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  • Raising Hell in the Heartland:Filipino Chicago and the Anti-Martial Law Movement, 1972-1986
  • James Zarsadiaz (bio)


At the age of twenty-six, Leo Constantino moved from the Philippines to the United States. The year was 1961, a time when Asian immigration was limited mostly to students, businessmen, and diplomats. Five years prior to his move, he was ordained a Methodist minister. He decided to pursue a doctorate at the University of Chicago's Divinity School. Initially, his time in Chicago was planned as a temporary sojourn, but Constantino wound up establishing roots in the city. Over the next four decades, he served as an influential Methodist pastor on the South Side, working closely with Chicago's Filipino Protestants. While he spent his earliest years in the Philippines, Constantino lived most of his life making a home in the Midwest, yet Constantino remained engaged with current events in the Philippines. An immigrant with strong nationalist views, Constantino always held out hope for social and political transformation in a nation ravaged with poverty, limited economic opportunities, and, by the 1970s, years of political instability under President Ferdinand Marcos's martial law order (1972–1986). Constantino participated in the anti–martial law movement by protesting the Marcos regime's violent tactics, militarism, extravagance, and severing of Filipinos' civil liberties. Filipino immigrants throughout the United States were outraged at what many believed were policies and actions undermining the integrity of the Philippines and its people living around the world. [End Page 141]

In Chicago, Filipino Americans across ideological, class, and religious backgrounds rallied together. This article examines the ways in which Chicago was a critical hub in the global anti–martial law movement. Perennially described in Asian American studies and Ethnic studies historiography as a coastal movement, I trace the ways in which Chicago and the greater Midwest played a central role in creating and sustaining a domestic and international anti–martial law movement. Contrary to stereotypes of Asian American "model minority" passivity or notions of midwestern social conformity, numerous radical and leftist organizations in Chicago raised community consciousness and pushed the boundaries of grassroots activism. Chicago-based religious groups and ethnic media also played a key role in the broader movement. Together, these Filipino American activists, even if they did not always agree, worked together and envisioned a world order for their homeland and for the global Philippine diaspora free of imperial ties and respectful of human rights.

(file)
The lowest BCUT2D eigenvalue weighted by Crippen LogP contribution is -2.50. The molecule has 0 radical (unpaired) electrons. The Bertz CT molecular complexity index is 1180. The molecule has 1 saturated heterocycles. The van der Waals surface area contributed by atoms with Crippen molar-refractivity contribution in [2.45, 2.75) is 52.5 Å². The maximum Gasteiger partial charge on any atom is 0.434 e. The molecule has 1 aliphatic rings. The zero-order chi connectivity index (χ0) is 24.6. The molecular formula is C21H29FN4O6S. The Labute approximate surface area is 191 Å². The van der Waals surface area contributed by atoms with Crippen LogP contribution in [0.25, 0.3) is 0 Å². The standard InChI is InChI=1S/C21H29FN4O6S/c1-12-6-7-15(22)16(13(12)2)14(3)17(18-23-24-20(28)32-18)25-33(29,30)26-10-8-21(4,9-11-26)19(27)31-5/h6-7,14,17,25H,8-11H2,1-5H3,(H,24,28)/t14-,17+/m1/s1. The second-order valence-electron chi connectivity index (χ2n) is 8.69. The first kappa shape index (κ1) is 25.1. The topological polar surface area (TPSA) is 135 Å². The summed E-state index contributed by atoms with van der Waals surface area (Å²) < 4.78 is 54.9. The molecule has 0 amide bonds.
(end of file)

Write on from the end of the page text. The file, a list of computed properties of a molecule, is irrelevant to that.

Historical scholarship on Asian American—particularly Filipino American—experiences in the Midwest is limited since higher proportions reside in California, Hawaii, New York, and other traditional "immigrant gateway" states. Rather than dismissing the Midwest, scholars in the fields of American studies, Asian American studies, and Ethnic studies are called to recognize, first, the presence of Filipino Americans in the Midwest and, second, the significance of their leftist activism during the 1970s and 1980s. By placing the heart of the anti–martial law movement in America's figurative heartland, we are encouraged to understand the Filipino American experience from a unique position and different orientation.

Filipino Americans in the Midwest have long been on the margins of society and in the historical archive. Even less visible in midwestern Filipino American history are recorded moments or names of liberal, progressive, or radical activists who often clashed with conservative Filipinos championing American assimilation and the cultural politics of respectability. A modest body of literature on the anti–martial law movement produced in the late 1980s and 1990s documented Filipino activism in the Philippines and in the United States.1 However, with the exception of Jose Fuentecilla's 2013 book Fighting from a Distance, few studies on the movement have since emerged.2

Along with scholars, popular media and many anti–martial law activists privileged the coasts as the centers of leftist grassroots organizing; the San Francisco Bay Area, Los Angeles, New York City, and Seattle are often noted as the most recognizable hubs of Filipino American activism. Conspicuously invisible from these master narratives is the presence of liberal and radical activism in the Midwest, a region bemoaned for its culturally conservative leanings. This invisibility or even erasure of midwestern anti–martial law activism reflects both...


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pp. 141-162
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